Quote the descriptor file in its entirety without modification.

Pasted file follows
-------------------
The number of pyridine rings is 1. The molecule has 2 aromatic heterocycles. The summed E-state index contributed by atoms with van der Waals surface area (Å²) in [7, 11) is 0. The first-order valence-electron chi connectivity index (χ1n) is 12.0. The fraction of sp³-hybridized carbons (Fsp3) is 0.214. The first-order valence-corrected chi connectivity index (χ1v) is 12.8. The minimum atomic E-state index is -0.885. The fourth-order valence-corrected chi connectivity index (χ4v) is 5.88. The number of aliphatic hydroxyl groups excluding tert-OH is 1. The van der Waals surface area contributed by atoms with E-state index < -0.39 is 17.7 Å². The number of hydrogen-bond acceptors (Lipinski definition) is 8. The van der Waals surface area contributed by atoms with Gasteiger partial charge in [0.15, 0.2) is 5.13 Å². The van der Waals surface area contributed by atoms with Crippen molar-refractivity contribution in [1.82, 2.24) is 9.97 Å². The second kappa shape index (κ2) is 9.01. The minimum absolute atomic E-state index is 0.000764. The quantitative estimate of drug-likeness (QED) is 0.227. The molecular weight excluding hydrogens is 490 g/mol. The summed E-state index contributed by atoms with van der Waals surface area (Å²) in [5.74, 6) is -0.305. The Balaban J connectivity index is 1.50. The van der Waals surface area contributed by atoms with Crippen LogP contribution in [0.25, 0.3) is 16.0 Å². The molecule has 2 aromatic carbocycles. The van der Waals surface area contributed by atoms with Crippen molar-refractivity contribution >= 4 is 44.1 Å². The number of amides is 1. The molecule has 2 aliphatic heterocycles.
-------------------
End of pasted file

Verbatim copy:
The number of pyridine rings is 1. The molecule has 2 aromatic heterocycles. The summed E-state index contributed by atoms with van der Waals surface area (Å²) in [7, 11) is 0. The first-order valence-electron chi connectivity index (χ1n) is 12.0. The fraction of sp³-hybridized carbons (Fsp3) is 0.214. The first-order valence-corrected chi connectivity index (χ1v) is 12.8. The minimum atomic E-state index is -0.885. The fourth-order valence-corrected chi connectivity index (χ4v) is 5.88. The number of aliphatic hydroxyl groups excluding tert-OH is 1. The van der Waals surface area contributed by atoms with E-state index < -0.39 is 17.7 Å². The number of hydrogen-bond acceptors (Lipinski definition) is 8. The van der Waals surface area contributed by atoms with Gasteiger partial charge in [0.15, 0.2) is 5.13 Å². The van der Waals surface area contributed by atoms with Crippen molar-refractivity contribution in [1.82, 2.24) is 9.97 Å². The second kappa shape index (κ2) is 9.01. The minimum absolute atomic E-state index is 0.000764. The quantitative estimate of drug-likeness (QED) is 0.227. The molecular weight excluding hydrogens is 490 g/mol. The summed E-state index contributed by atoms with van der Waals surface area (Å²) in [5.74, 6) is -0.305. The Balaban J connectivity index is 1.50. The van der Waals surface area contributed by atoms with Crippen LogP contribution in [0.25, 0.3) is 16.0 Å². The molecule has 2 aromatic carbocycles. The van der Waals surface area contributed by atoms with Crippen molar-refractivity contribution >= 4 is 44.1 Å². The number of amides is 1. The molecule has 2 aliphatic heterocycles.